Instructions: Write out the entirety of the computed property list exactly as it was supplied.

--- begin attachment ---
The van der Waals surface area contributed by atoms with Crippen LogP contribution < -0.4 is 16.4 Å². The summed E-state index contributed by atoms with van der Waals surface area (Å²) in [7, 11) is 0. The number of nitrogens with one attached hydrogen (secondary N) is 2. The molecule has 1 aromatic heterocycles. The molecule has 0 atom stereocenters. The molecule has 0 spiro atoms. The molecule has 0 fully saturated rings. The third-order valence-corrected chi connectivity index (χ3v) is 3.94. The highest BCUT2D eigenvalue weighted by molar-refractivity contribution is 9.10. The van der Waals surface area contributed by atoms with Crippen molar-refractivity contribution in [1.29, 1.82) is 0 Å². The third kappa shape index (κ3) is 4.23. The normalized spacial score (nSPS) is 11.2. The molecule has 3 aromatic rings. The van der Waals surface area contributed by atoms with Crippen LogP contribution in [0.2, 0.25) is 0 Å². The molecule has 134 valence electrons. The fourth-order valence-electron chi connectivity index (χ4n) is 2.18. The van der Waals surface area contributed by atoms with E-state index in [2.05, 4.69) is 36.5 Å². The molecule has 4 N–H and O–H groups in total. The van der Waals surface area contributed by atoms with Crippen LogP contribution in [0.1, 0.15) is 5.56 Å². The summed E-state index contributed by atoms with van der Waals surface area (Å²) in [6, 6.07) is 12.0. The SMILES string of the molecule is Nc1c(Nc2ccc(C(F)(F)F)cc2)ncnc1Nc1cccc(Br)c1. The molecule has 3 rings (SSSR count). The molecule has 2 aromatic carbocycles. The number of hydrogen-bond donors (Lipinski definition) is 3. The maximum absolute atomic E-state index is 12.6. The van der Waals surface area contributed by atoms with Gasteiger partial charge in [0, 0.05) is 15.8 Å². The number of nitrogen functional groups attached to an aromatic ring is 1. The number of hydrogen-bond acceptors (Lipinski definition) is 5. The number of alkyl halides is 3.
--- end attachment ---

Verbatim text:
The van der Waals surface area contributed by atoms with Crippen LogP contribution < -0.4 is 16.4 Å². The summed E-state index contributed by atoms with van der Waals surface area (Å²) in [7, 11) is 0. The number of nitrogens with one attached hydrogen (secondary N) is 2. The molecule has 1 aromatic heterocycles. The molecule has 0 atom stereocenters. The molecule has 0 spiro atoms. The molecule has 0 fully saturated rings. The third-order valence-corrected chi connectivity index (χ3v) is 3.94. The highest BCUT2D eigenvalue weighted by molar-refractivity contribution is 9.10. The van der Waals surface area contributed by atoms with Crippen molar-refractivity contribution in [1.29, 1.82) is 0 Å². The third kappa shape index (κ3) is 4.23. The normalized spacial score (nSPS) is 11.2. The molecule has 3 aromatic rings. The van der Waals surface area contributed by atoms with Crippen LogP contribution in [0.2, 0.25) is 0 Å². The molecule has 134 valence electrons. The fourth-order valence-electron chi connectivity index (χ4n) is 2.18. The van der Waals surface area contributed by atoms with E-state index in [2.05, 4.69) is 36.5 Å². The molecule has 4 N–H and O–H groups in total. The van der Waals surface area contributed by atoms with Crippen LogP contribution in [0.1, 0.15) is 5.56 Å². The summed E-state index contributed by atoms with van der Waals surface area (Å²) in [6, 6.07) is 12.0. The SMILES string of the molecule is Nc1c(Nc2ccc(C(F)(F)F)cc2)ncnc1Nc1cccc(Br)c1. The molecule has 3 rings (SSSR count). The molecule has 2 aromatic carbocycles. The number of hydrogen-bond donors (Lipinski definition) is 3. The maximum absolute atomic E-state index is 12.6. The van der Waals surface area contributed by atoms with Gasteiger partial charge in [0, 0.05) is 15.8 Å². The number of nitrogen functional groups attached to an aromatic ring is 1. The number of hydrogen-bond acceptors (Lipinski definition) is 5. The number of alkyl halides is 3.